Dr. Charles M. Morin of the Universite Laval and colleagues surveyed 2,000 people in Canada. Insomnia was defined for the study as taking more than 30 minutes to fall asleep, being awake for periods longer than 30 minutes during the night, or waking up at least 30 minutes before planned.
Twenty percent of the participants said they were unsatisfied with the quality of their sleep and 13.4 percent displayed all the symptoms required to diagnose insomnia, Morin says.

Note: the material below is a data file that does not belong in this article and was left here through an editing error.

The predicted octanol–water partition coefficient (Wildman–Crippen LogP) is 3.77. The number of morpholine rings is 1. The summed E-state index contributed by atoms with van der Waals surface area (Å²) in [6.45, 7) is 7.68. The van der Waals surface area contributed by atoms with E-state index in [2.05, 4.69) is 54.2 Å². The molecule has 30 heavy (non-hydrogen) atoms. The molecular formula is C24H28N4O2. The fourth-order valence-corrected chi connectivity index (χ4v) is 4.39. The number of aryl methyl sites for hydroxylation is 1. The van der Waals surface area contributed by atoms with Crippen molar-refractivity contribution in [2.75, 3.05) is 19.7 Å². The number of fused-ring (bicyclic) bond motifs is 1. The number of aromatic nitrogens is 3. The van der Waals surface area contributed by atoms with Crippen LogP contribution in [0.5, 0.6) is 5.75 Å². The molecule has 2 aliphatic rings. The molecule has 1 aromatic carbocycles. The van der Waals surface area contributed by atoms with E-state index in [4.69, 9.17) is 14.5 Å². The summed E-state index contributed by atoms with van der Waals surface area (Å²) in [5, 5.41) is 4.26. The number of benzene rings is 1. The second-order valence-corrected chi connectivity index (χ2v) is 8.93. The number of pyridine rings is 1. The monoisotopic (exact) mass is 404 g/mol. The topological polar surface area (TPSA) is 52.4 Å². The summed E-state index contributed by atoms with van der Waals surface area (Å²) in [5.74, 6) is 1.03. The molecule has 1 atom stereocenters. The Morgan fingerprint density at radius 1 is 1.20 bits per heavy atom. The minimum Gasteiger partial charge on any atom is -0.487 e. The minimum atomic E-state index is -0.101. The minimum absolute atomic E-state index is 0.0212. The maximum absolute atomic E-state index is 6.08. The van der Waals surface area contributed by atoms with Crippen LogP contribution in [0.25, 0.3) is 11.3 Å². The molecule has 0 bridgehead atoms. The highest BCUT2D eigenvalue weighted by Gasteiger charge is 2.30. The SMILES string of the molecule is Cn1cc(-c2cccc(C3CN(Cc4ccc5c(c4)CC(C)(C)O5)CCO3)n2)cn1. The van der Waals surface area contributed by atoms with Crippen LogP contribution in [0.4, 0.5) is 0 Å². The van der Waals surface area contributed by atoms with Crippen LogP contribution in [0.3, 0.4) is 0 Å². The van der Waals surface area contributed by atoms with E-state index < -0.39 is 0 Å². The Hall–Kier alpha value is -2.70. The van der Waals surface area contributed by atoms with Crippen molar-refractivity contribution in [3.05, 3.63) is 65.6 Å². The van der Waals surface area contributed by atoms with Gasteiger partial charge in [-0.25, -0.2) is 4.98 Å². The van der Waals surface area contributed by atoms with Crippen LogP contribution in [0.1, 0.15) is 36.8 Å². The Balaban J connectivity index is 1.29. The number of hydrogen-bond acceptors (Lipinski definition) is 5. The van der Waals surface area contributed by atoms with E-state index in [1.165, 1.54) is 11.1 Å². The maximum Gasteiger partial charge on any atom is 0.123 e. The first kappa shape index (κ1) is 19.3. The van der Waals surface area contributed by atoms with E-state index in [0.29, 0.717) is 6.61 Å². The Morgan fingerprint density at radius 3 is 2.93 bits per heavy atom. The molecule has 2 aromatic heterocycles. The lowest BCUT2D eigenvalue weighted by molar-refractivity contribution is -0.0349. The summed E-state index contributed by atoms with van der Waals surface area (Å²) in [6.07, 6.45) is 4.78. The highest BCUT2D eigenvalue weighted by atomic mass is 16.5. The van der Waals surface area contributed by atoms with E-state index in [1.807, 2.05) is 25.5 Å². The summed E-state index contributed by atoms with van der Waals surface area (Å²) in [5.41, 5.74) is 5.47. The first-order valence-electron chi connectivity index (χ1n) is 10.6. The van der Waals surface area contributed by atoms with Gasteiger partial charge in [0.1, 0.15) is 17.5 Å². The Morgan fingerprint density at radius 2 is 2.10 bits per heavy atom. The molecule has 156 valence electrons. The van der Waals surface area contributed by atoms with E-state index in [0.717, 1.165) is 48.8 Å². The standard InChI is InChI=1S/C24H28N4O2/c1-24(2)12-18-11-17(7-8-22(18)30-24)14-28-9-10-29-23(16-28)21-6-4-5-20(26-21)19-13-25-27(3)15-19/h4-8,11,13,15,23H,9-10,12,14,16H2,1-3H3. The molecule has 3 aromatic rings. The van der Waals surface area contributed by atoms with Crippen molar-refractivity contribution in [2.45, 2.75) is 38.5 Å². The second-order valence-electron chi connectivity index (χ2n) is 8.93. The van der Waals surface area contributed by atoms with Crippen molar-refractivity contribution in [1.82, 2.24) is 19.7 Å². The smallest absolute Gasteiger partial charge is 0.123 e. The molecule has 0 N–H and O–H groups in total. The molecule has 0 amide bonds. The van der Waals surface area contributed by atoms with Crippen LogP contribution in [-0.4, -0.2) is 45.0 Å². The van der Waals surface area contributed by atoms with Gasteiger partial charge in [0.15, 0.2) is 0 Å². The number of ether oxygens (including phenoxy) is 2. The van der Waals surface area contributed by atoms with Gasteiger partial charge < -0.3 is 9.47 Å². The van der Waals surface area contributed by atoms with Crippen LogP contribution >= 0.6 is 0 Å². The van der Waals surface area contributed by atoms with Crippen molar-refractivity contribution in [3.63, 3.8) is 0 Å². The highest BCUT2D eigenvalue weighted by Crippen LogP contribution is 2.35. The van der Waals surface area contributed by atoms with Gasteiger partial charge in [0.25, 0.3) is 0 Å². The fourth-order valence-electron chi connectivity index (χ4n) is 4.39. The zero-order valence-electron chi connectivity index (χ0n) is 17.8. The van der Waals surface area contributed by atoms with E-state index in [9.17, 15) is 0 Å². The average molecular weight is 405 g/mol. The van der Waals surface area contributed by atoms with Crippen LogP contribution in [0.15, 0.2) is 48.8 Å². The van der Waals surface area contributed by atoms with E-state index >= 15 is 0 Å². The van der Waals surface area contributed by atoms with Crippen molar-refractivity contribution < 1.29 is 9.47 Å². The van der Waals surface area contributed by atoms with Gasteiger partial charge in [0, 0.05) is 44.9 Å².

The study found only 13 percent consulted a healthcare professional about their insomnia, while 10 percent used prescription medicine, 9 percent used natural products, 7 percent used over-the-counter drugs and 5 percent used alcohol.
"Many people who suffer from insomnia try to treat the problem themselves rather than consulting a healthcare professional," Morin says in a statement. "This is not a good idea because we don't know the risks and benefits of products that have not been approved by government health agencies."
The findings are being presented at the World Congress on Sleep Medicine in Quebec City.
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